Thanks to Vicky and Esther for your help in planning and on the day.

 

 

Letter to my lungs: Spring 2016

 

Breathe Easy, the Forest of Dean April 19th 2016

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‘My Dear Breath, I have lived with you for 83 years, the first 23 were good! but you have been unkind’ – one eighty-five year-old, Clare, writes to her own breath in large pink letters – she’s been using Beetroot ink and a feather to write with. She tells me she had Asthma since she was a child, ‘I used to wonder if I’d wake up dead.’

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It’s the first time I’ve been to the Forest of Dean. I get to Great Oaks Hospice, Coleford an hour early. A man is cleaning a lawn mower, whistling away, and I feel at ease. I consider how I’d not mind spending time at any hospice if I could hear someone going about his tasks so happily. He helps me carry in four boxes and several bunches of different coloured rolled up paper into a warm open room in the basement. I set up, ready for the Breathe Easy group to arrive.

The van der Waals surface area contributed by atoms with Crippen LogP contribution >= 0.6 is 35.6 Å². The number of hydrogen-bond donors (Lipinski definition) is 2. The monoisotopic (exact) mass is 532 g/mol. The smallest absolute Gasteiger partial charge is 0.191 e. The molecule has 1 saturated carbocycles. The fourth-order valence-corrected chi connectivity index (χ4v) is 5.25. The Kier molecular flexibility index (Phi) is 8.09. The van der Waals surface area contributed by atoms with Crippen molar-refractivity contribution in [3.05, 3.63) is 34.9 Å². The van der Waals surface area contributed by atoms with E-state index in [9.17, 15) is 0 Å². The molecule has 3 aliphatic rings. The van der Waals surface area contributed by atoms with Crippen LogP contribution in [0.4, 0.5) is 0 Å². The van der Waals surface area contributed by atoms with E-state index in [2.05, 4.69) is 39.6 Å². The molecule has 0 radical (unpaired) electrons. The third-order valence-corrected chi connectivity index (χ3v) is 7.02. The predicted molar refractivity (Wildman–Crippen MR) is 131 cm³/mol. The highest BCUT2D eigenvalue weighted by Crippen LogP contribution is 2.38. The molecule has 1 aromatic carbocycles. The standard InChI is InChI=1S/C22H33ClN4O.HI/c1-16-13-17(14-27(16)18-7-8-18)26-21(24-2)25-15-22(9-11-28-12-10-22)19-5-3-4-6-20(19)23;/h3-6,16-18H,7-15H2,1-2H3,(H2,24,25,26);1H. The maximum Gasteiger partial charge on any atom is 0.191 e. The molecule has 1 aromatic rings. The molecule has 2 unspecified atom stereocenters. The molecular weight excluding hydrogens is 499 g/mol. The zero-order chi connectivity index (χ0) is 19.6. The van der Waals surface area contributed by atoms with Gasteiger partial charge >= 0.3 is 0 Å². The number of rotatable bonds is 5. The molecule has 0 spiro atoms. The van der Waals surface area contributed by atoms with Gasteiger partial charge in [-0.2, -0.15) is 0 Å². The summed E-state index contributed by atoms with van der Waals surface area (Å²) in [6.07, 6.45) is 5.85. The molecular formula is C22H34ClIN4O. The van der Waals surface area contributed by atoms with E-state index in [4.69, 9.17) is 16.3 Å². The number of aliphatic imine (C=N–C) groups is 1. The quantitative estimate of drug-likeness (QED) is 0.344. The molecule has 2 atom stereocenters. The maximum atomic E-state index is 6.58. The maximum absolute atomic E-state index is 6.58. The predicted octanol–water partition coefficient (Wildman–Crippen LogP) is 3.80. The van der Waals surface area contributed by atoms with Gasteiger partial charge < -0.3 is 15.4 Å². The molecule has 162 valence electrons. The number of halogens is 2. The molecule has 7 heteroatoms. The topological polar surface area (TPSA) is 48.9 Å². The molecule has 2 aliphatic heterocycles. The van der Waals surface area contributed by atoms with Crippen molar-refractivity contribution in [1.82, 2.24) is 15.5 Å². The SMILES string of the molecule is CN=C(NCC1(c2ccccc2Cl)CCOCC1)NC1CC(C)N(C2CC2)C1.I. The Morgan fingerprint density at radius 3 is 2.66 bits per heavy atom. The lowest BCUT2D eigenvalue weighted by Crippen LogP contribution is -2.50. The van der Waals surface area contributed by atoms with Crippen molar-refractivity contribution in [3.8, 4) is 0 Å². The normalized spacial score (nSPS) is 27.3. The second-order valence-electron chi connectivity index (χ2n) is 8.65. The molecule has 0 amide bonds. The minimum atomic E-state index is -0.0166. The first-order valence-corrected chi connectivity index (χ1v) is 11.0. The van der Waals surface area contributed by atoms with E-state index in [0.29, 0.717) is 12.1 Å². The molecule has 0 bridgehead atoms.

I have arranged to do something for the first half of the meeting for Forest of Dean Breathe Easy group. Mike Green is Secretary of the group – he and his wife greet me, then the participants begin to arrive.

‘This looks interesting, intriguing!’ says one slim friendly man, Archie. The table is all set with tablecloth, homemade inks, pens, pencils, chalks, charcoal. There is something about him that reminds me of my Geordie grandfather Grumpy. Grumpy had chronic bronchitis from years of dedicated smoking and spent the last fifteen,or was it twenty years of his life? – looked after by Gran – he was largely bedridden towards the end.

As we start the workshop, there are six people at the table, and a few more trickle in until we are thirteen.